"Boomeritis" hits aging athletes

By Anne Harding


NEW YORK (Reuters Health) - Fifty may be the new thirty, but baby boomers' bodies haven't heard the news.


Orthopedic surgeons are seeing a "tidal wave" of 45- to 64-year-olds suffering from exercise-related injuries they've dubbed "boomeritis," Dr. Ray Monto, a spokesman for the American Academy of Orthopedic Surgeons (AAOS), told Reuters Health.


Exercise- and exercise equipment-related injuries sent more than 166,000 people in this age group to the emergency room, clinic or doctor's office in 2008, according to the US Consumer Products Safety Commission.


These injuries are largely due to people not giving themselves enough time to rest up after tough workouts, according to Monto, an orthopedic surgeon practicing in Nantucket and Martha's Vineyard, Massachusetts. "You can't beat yourself up the way you did when you were 20 because it takes longer to recover," he said.


Middle-aged people today are a lot more active than their parents were, he added, which is a good thing. "We're basically fitter and more athletic now longer into our lives than we ever were."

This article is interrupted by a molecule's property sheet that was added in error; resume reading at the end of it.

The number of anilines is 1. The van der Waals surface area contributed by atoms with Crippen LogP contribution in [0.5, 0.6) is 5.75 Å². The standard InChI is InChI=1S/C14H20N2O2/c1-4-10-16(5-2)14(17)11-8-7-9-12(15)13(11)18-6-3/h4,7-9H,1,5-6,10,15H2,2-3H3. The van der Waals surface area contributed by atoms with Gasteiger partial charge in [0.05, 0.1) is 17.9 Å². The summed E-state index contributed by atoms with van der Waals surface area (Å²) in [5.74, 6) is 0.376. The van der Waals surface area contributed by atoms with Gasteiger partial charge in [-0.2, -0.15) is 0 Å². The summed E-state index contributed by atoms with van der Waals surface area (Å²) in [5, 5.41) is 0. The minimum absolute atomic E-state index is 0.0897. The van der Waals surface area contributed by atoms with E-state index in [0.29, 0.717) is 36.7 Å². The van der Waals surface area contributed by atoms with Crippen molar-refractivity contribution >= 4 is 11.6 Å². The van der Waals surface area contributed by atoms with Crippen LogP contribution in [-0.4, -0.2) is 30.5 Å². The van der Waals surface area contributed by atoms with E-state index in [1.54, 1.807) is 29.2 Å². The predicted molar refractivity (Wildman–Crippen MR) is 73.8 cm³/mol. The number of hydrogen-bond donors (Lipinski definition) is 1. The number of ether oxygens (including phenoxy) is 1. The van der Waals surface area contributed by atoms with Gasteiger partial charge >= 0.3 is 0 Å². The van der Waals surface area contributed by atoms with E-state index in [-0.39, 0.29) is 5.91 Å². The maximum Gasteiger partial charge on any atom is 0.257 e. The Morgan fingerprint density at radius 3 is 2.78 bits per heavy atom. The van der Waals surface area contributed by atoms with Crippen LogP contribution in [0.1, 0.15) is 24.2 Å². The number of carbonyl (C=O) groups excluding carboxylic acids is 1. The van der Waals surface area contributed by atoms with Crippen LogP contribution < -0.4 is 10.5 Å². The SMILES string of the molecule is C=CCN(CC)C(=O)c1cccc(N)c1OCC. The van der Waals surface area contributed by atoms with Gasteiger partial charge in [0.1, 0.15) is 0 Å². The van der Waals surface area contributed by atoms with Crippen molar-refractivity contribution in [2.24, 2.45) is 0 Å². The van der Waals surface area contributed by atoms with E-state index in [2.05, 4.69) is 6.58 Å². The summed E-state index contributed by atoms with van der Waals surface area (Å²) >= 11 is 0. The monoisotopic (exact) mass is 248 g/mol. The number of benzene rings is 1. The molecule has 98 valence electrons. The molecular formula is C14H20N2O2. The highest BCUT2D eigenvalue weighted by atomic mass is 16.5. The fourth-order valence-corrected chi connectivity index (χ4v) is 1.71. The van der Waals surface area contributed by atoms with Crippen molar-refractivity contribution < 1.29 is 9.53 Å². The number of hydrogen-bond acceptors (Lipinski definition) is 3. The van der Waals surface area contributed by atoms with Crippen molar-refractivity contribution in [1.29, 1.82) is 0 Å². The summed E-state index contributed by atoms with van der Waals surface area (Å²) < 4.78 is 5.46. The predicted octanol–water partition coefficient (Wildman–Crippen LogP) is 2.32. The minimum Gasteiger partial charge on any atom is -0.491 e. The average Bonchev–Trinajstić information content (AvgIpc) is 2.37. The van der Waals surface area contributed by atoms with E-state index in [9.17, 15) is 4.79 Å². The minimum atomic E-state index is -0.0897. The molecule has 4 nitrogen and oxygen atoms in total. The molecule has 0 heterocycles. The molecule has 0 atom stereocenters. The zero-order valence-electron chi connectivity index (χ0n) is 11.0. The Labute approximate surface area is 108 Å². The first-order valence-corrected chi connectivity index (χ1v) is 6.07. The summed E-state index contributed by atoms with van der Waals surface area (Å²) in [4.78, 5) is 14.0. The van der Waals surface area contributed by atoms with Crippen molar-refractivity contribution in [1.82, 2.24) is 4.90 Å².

But, he added, older athletes need to take a few precautions to protect themselves from injuries like rotator cuff tears, tendonitis and stress fractures. Monto and AAOS offer the following tips:


Get a doctor's OK. Check with your physician before starting any type of exercise program. This is especially important if you've sustained athletic injuries in the past. Your doctor can make sure your heart is healthy, and offer advice on sports and activities that fit your fitness level.


Mix it up. Don't do the same workout day after day. "The problem is not running or biking, it's doing everything every day," Monto said. For example, instead of running 5 miles every day, an older athlete could try logging 8 miles every other day, and doing something completely different on the days in between.


Work on your flexibility. Monto said he's increasingly recommending that his older patients take up yoga. And it's crucial to stretch and warm up before a workout, and cool down and stretch again, the AAOS advises.


Feed your body. Eat well and take calcium and vitamin D supplements daily to keep your muscles and bones healthy.


Get some tips. Taking lessons in your sport of choice can help improve your form and reduce your injury risk.


Stay balanced. Make sure your exercise regimen includes a mix of cardiorespiratory workouts, strength training, and flexibility exercises.


Give it a rest. After a particularly tough workout, give yourself a couple of days to recover, and be sure to schedule days off into your exercise regimen.


SOURCE: American Academy of Orthopedic Surgeons, June 22, 2009.